The Bank of England looks on course to raise its main interest rate by half a percentage point to 4%, but economists will be looking keenly for signals that this 10th consecutive rate rise will be one of the BoE's last.
The BoE was the first major central bank to begin tightening after the Covid -19 pandemic, lifting rates from a record-low 0.1% in December 2021. But Britain's inflation rate hit a 41-year high of 11.1% in October, driven in large part by Russia's invasion of Ukraine. At 10.5% in December, inflation is further from its 2% target than equivalents in the United States or the euro zone.
After that, most economists see just one rate rise more - to 4.25% in March - while financial markets price in the tightening cycle ending in the middle of this year at 4.5%. The US Federal Reserve - which also meets next week - is similarly expected to end its tightening cycle soon while the European Central Bank is seen further away from reaching the limit of its rate hikes. Economists expect the BoE to trim its forecast for end-2023 inflation to 3-4% from over 5% in November. Also pushing down on inflation is a weak economic outlook - even if it seems to have avoided a recession in the second half of 2022 - and much of the effect of the BoE's rate rises so far is yet to be felt.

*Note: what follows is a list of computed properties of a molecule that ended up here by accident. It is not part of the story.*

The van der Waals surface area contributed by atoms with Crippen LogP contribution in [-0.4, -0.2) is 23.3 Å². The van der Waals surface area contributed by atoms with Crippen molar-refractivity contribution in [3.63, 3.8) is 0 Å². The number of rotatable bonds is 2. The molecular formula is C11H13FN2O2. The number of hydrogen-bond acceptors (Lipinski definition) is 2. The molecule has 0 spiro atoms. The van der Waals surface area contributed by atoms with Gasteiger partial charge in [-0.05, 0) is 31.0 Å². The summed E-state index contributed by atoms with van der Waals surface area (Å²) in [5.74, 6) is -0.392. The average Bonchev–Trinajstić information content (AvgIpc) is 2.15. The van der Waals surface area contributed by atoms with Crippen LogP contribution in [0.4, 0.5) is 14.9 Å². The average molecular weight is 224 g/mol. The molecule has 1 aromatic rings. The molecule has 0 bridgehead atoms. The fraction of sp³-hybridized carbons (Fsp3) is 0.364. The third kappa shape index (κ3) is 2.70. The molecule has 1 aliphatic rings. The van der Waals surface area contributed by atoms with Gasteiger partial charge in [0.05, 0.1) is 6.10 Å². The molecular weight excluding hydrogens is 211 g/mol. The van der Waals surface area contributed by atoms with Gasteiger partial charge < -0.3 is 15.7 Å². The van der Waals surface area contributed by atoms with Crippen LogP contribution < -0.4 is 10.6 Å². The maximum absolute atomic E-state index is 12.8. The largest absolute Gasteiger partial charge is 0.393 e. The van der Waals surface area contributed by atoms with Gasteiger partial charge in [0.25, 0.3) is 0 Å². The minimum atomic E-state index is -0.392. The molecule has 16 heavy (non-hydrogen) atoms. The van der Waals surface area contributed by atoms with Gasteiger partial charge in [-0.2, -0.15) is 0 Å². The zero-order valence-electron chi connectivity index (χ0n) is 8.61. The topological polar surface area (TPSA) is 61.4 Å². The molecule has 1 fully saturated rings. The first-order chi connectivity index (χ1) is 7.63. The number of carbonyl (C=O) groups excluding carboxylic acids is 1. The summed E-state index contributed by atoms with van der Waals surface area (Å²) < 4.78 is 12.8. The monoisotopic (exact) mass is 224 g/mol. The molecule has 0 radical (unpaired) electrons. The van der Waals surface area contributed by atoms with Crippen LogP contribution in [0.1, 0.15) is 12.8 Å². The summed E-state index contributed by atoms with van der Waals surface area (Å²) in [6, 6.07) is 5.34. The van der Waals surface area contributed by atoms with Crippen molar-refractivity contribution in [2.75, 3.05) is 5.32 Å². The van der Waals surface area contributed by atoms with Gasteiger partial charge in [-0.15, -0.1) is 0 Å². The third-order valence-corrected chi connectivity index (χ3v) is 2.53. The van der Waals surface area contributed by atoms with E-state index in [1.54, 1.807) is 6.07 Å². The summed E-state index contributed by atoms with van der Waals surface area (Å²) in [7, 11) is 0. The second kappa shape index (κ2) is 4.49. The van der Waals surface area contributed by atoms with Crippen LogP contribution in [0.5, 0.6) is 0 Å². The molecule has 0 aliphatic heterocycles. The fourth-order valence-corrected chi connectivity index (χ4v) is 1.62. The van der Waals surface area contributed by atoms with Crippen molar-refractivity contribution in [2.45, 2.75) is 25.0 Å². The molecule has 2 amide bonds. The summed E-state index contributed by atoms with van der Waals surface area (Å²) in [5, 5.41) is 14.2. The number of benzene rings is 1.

About 2.7 million homeowners with short-term fixed-rate mortgages will pay at least 100 pounds ($124) a month more after they refinance at higher rates this year, the BoE predicts.